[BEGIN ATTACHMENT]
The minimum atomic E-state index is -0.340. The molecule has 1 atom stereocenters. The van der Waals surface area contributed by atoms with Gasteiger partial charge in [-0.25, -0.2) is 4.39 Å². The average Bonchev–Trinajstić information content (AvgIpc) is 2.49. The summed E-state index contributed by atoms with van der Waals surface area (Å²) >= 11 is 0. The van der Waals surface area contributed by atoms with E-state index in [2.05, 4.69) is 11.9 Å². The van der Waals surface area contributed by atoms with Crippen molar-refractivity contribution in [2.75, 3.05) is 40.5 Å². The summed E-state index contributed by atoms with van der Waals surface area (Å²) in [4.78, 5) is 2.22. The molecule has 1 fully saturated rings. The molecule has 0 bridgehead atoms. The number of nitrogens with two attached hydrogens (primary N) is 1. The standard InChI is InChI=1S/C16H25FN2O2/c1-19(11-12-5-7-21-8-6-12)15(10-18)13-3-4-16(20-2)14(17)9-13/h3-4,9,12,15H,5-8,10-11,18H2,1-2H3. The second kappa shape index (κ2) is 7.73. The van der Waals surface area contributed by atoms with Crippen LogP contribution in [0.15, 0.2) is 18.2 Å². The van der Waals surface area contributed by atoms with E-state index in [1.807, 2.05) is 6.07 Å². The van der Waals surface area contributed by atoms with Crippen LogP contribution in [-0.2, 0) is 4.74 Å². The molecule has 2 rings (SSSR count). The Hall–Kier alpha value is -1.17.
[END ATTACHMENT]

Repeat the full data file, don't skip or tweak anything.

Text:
The minimum atomic E-state index is -0.340. The molecule has 1 atom stereocenters. The van der Waals surface area contributed by atoms with Gasteiger partial charge in [-0.25, -0.2) is 4.39 Å². The average Bonchev–Trinajstić information content (AvgIpc) is 2.49. The summed E-state index contributed by atoms with van der Waals surface area (Å²) >= 11 is 0. The van der Waals surface area contributed by atoms with E-state index in [2.05, 4.69) is 11.9 Å². The van der Waals surface area contributed by atoms with Crippen molar-refractivity contribution in [2.75, 3.05) is 40.5 Å². The summed E-state index contributed by atoms with van der Waals surface area (Å²) in [4.78, 5) is 2.22. The molecule has 1 fully saturated rings. The molecule has 0 bridgehead atoms. The number of nitrogens with two attached hydrogens (primary N) is 1. The standard InChI is InChI=1S/C16H25FN2O2/c1-19(11-12-5-7-21-8-6-12)15(10-18)13-3-4-16(20-2)14(17)9-13/h3-4,9,12,15H,5-8,10-11,18H2,1-2H3. The second kappa shape index (κ2) is 7.73. The van der Waals surface area contributed by atoms with Crippen LogP contribution in [0.15, 0.2) is 18.2 Å². The van der Waals surface area contributed by atoms with E-state index in [1.807, 2.05) is 6.07 Å². The van der Waals surface area contributed by atoms with Crippen LogP contribution in [-0.2, 0) is 4.74 Å². The molecule has 2 rings (SSSR count). The Hall–Kier alpha value is -1.17.